“I’ve surveyed students, and most of them, especially low income students, are not aware of the application process that can help them get accepted into colleges, even those that are out of state. This website will take all information available for students and centralize it,” Havi said.


Research became another passion for Havi, and she found that she loved immersing herself in history. Her sophomore year, she advanced to National History Day, so her goal as a junior was to place at the National History Day competition, encouraged by history teachers Arlene Hastings-Hill and Stephanie Cottle. She placed second at National History Day, which included entries from the all over the United States as well as from 10 countries, with her independent research project and historical exhibition “Lewis Hine: Capturing the Injustice of Child Labor.”


“I interviewed historians and former child laborers to project a message of activism. I researched Lewis Hine, who would sneak into factories at night, taking pictures of children and publishing them. He pushed for the eradication of and reforms against child labor,” Havi said. “I wanted to show how Americans progressed and how the movement could be emulated in Third World Countries.”


By reaching out to the right people, Havi coordinated her trip to the National History Day competition with the opportunity to present her interactive project to the public, including professors and historians, at the Smithsonian National Museum of Natural History.


“She has an incredible work ethic,” said Arlene Hastings-Hill, Havi’s AP U.S. History teacher, “She lives and learns deliberately every day. There is such a purpose to everything she does!”


Havi has continued to be successful in UIL events, including Number Sense, Calculator Applications, Accounting, Science, General Mathematics, Feature Writing and Editorial Writing. Although she doesn’t take art, she likes to visit the art classes. She submitted a photo she took in San Francisco of a boy playing a small piano, winning a medal at the State Visual Arts Scholastic Event (VASE). She plays the piano and the clarinet, and she was in the marching band, but she had trouble fitting it into her schedule. After all, most days she rides the school bus and helps take care of her younger siblings until her parents come home from work.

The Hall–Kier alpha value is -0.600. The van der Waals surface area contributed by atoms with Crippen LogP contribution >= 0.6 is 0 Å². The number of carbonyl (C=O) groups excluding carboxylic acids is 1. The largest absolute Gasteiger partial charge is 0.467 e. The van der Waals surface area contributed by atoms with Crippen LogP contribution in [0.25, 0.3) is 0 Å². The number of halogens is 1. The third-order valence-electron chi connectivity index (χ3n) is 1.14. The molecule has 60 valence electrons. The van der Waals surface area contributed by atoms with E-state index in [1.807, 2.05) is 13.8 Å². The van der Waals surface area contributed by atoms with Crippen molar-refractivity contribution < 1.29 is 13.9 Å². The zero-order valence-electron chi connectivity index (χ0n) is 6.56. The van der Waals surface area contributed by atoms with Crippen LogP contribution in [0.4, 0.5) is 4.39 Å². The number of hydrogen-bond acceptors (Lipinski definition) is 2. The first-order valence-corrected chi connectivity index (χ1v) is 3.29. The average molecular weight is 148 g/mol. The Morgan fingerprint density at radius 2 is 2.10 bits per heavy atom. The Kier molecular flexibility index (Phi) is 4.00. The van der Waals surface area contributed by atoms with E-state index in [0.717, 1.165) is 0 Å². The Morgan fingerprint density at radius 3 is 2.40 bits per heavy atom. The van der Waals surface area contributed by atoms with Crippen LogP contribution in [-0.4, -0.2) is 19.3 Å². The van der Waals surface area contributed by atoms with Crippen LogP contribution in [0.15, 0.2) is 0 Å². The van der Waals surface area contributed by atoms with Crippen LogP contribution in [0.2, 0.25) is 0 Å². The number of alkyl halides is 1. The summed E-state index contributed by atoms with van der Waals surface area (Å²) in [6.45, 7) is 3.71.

Another feather in Havi’s cap this year was being selected as the 2018 National Honorable Mention and the 2018 Houston Affiliate Winner of the National Center for Women and Information Technology Award for Aspirations in Computing. She hopes to use this as a platform to encourage more females to enter STEM careers.


Recently, she was invited to apply for, due to her advanced level of computer science experience, the Google Coursera program, an invitation-only virtual class designed for aspiring technologists. She is excited about the opportunity to receive mentorship and guidance from Google engineers.


After taking all the AP courses available and some dual credit classes, Havi was pleased that when class ranking was announced, she had earned the rank of salutatorian with a grade point average of 5.583. She admitted that she was a little nervous about addressing her class at graduation, but in true Havi-style, she planned to make this an opportunity to express her feelings.


“Sometimes I look back and regret some of the opportunities I might have missed, but I appreciate that Sterling High School has shaped me and brought me to where I am now,” Havi said.


With high school ending, there’s a whole new world out there for this incredible young lady. For Havi, it’s always been all about opportunities, and she rarely lets one pass her by.